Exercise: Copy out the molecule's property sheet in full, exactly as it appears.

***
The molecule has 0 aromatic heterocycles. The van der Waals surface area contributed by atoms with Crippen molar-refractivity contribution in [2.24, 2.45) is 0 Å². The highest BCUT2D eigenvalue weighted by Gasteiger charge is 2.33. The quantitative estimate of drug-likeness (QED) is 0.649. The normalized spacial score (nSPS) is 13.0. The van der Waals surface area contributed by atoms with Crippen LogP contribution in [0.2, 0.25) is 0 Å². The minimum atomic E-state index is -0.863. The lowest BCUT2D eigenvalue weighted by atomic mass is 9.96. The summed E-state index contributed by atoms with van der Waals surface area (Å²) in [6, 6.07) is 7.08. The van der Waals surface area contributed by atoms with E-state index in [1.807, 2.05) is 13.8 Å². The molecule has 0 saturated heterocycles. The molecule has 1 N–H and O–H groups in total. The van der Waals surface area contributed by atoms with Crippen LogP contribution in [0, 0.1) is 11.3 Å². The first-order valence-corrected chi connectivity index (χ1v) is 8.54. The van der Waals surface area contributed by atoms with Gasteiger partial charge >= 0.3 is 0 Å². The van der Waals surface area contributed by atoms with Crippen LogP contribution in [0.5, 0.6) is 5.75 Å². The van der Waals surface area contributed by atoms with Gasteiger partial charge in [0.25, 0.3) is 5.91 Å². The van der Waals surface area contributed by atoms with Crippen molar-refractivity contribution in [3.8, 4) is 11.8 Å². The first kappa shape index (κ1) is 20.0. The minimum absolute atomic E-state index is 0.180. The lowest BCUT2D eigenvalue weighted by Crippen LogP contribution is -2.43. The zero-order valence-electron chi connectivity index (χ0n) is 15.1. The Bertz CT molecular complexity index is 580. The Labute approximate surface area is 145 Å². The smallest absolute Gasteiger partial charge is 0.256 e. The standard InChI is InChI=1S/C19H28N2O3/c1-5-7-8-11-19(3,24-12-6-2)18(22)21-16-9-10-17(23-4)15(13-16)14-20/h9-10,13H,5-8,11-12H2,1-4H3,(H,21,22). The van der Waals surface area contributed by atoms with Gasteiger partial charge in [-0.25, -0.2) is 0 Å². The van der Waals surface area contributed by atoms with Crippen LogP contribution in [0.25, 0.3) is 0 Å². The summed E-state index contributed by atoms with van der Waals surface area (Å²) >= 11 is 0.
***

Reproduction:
The molecule has 0 aromatic heterocycles. The van der Waals surface area contributed by atoms with Crippen molar-refractivity contribution in [2.24, 2.45) is 0 Å². The highest BCUT2D eigenvalue weighted by Gasteiger charge is 2.33. The quantitative estimate of drug-likeness (QED) is 0.649. The normalized spacial score (nSPS) is 13.0. The van der Waals surface area contributed by atoms with Crippen LogP contribution in [0.2, 0.25) is 0 Å². The minimum atomic E-state index is -0.863. The lowest BCUT2D eigenvalue weighted by atomic mass is 9.96. The summed E-state index contributed by atoms with van der Waals surface area (Å²) in [6, 6.07) is 7.08. The van der Waals surface area contributed by atoms with E-state index in [1.807, 2.05) is 13.8 Å². The molecule has 0 saturated heterocycles. The molecule has 1 N–H and O–H groups in total. The van der Waals surface area contributed by atoms with Crippen LogP contribution in [0, 0.1) is 11.3 Å². The first-order valence-corrected chi connectivity index (χ1v) is 8.54. The van der Waals surface area contributed by atoms with Gasteiger partial charge >= 0.3 is 0 Å². The van der Waals surface area contributed by atoms with Crippen LogP contribution in [0.5, 0.6) is 5.75 Å². The van der Waals surface area contributed by atoms with Gasteiger partial charge in [0.25, 0.3) is 5.91 Å². The van der Waals surface area contributed by atoms with Crippen molar-refractivity contribution in [3.8, 4) is 11.8 Å². The first kappa shape index (κ1) is 20.0. The minimum absolute atomic E-state index is 0.180. The lowest BCUT2D eigenvalue weighted by Crippen LogP contribution is -2.43. The zero-order valence-electron chi connectivity index (χ0n) is 15.1. The Bertz CT molecular complexity index is 580. The Labute approximate surface area is 145 Å². The smallest absolute Gasteiger partial charge is 0.256 e. The standard InChI is InChI=1S/C19H28N2O3/c1-5-7-8-11-19(3,24-12-6-2)18(22)21-16-9-10-17(23-4)15(13-16)14-20/h9-10,13H,5-8,11-12H2,1-4H3,(H,21,22). The van der Waals surface area contributed by atoms with Gasteiger partial charge in [-0.25, -0.2) is 0 Å². The van der Waals surface area contributed by atoms with Crippen LogP contribution in [0.25, 0.3) is 0 Å². The summed E-state index contributed by atoms with van der Waals surface area (Å²) >= 11 is 0.